12 November 2008

Random Weirdness

I'm posting this mostly because I'm amazed that I recognize all but two of the characters. And what I can read doesn't quite translate as given, but whatever the other two characters are, presumably they contain the key to figuring out what it actually means.

From left to right: bú yào wèi nǐ de měi ?? ?? le wǒ

bú is a negation, so "not"; there's another word for don't, but depending on context, bú might be translated as "don't". Usually it's just "not" or "no".

yào means to want or desire, or can indicate future action; I wonder if "bú yào!" would translate as "do not want!" Possibly.

wèi ... well, the meaning I know for it is "for", but Bào Lǎoshī told us it had many other meanings.

means "you"

de is a possessive particle (think 's in English)

měi means beautiful or is used as the name for American. I don't think that's the usage here, though, as it's not followed by "guo", meaning "country".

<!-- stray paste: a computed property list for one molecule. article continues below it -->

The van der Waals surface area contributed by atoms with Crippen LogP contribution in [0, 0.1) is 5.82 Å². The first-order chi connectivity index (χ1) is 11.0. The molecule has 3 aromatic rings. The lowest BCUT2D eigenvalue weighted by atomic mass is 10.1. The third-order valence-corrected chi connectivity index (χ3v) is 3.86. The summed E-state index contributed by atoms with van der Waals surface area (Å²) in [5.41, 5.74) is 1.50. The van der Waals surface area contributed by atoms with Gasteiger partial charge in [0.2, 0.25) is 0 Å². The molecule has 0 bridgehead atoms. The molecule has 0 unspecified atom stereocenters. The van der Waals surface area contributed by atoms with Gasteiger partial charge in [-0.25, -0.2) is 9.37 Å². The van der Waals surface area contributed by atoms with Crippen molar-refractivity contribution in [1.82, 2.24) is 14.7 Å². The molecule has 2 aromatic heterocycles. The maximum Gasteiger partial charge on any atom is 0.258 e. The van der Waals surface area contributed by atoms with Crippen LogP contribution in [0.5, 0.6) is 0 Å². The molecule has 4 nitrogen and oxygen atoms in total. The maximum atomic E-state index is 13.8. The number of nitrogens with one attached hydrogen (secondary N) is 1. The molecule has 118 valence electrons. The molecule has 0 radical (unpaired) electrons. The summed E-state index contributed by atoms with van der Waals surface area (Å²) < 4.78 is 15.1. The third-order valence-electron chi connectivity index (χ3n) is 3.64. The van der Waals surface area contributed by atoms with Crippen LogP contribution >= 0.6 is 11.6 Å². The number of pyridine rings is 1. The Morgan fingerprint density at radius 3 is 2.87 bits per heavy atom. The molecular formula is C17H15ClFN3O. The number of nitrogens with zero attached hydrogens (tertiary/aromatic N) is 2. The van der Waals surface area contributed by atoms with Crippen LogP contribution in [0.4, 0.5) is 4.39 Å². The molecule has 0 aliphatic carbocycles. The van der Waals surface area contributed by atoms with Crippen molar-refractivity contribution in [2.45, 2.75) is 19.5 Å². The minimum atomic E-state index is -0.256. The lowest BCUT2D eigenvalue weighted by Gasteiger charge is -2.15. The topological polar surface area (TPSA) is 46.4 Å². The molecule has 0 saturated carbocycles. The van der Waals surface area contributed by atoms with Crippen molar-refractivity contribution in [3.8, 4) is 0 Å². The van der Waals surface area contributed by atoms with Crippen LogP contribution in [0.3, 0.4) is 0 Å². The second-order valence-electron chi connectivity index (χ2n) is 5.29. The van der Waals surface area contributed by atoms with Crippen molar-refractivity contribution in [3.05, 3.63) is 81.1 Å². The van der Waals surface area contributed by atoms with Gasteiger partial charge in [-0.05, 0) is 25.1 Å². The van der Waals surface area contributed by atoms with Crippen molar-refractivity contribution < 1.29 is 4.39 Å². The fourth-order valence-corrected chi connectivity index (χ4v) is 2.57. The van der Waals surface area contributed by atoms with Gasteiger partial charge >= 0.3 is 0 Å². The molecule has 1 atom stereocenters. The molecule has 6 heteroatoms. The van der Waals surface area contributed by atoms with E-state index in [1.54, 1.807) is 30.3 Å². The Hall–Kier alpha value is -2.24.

The next two characters I don't recognize... le is a grammatical particle, generally indicating completed action. At least, that's how we've used it. It can also imply past tense.

Then wǒ means "I" or "me". There are no cases in Chinese.

So... "No desire for your beautiful (noun?) (verb-completed?) me/I.

If I remembered for sure where I'd put my Chinese dictionary, I'd try to look the other two up, but I think it's time for sleep now. Oh, the picture is from Engrish.com

Hmmm... I wonder if it's supposed to say, "Don't hurt me because I'm beautiful?" Presumably the missing verb, then, would be "hurt", and yào would be used in the sense of "future action", rather than "desire." For the moment, I'm leaving it, but that seems like a reasonable guess.

AM UPDATE: Found the first missing character. 美麗 (If those show up, the second one is the traditional version of the same character; mainland uses simplified, Hong Kong and Taiwan use traditional) It goes along with měi as "méilì ", apparently emphasizing "beautiful". And the second is 伤 shāng , meaning "injure" or "injury". So... "Don't for your beauty hurt me." I wonder if there's an idiom in there... The literal translation doesn't make a whole lot of sense.


John said...

"Don't for your beauty hurt me."

Protest against animal-tested cosmetics?

Qalmlea said...

Possibly, except I wouldn't expect to see a carved sign for that. I'd expect to see a cardboard or plastic placard. *shrugs*